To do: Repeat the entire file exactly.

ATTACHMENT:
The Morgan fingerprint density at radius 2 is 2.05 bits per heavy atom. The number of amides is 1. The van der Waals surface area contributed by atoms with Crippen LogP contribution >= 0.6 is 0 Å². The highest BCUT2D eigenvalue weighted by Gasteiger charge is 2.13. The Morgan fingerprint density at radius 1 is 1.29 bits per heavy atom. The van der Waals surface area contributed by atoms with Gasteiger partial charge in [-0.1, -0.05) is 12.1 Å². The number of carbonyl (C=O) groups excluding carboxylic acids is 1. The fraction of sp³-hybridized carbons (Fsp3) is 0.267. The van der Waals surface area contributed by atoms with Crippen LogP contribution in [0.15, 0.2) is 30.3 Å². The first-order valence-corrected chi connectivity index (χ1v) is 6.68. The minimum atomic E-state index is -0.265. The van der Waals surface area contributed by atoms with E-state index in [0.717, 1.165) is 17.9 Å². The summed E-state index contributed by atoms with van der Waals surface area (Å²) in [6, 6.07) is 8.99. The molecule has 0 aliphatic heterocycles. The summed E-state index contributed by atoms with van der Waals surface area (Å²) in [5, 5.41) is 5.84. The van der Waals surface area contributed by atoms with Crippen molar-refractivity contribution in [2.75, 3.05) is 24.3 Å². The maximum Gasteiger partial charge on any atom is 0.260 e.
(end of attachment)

The Morgan fingerprint density at radius 2 is 2.05 bits per heavy atom. The number of amides is 1. The van der Waals surface area contributed by atoms with Crippen LogP contribution >= 0.6 is 0 Å². The highest BCUT2D eigenvalue weighted by Gasteiger charge is 2.13. The Morgan fingerprint density at radius 1 is 1.29 bits per heavy atom. The van der Waals surface area contributed by atoms with Gasteiger partial charge in [-0.1, -0.05) is 12.1 Å². The number of carbonyl (C=O) groups excluding carboxylic acids is 1. The fraction of sp³-hybridized carbons (Fsp3) is 0.267. The van der Waals surface area contributed by atoms with Crippen LogP contribution in [0.15, 0.2) is 30.3 Å². The first-order valence-corrected chi connectivity index (χ1v) is 6.68. The minimum atomic E-state index is -0.265. The van der Waals surface area contributed by atoms with E-state index in [0.717, 1.165) is 17.9 Å². The summed E-state index contributed by atoms with van der Waals surface area (Å²) in [6, 6.07) is 8.99. The molecule has 0 aliphatic heterocycles. The summed E-state index contributed by atoms with van der Waals surface area (Å²) in [5, 5.41) is 5.84. The van der Waals surface area contributed by atoms with Crippen molar-refractivity contribution in [2.75, 3.05) is 24.3 Å². The maximum Gasteiger partial charge on any atom is 0.260 e.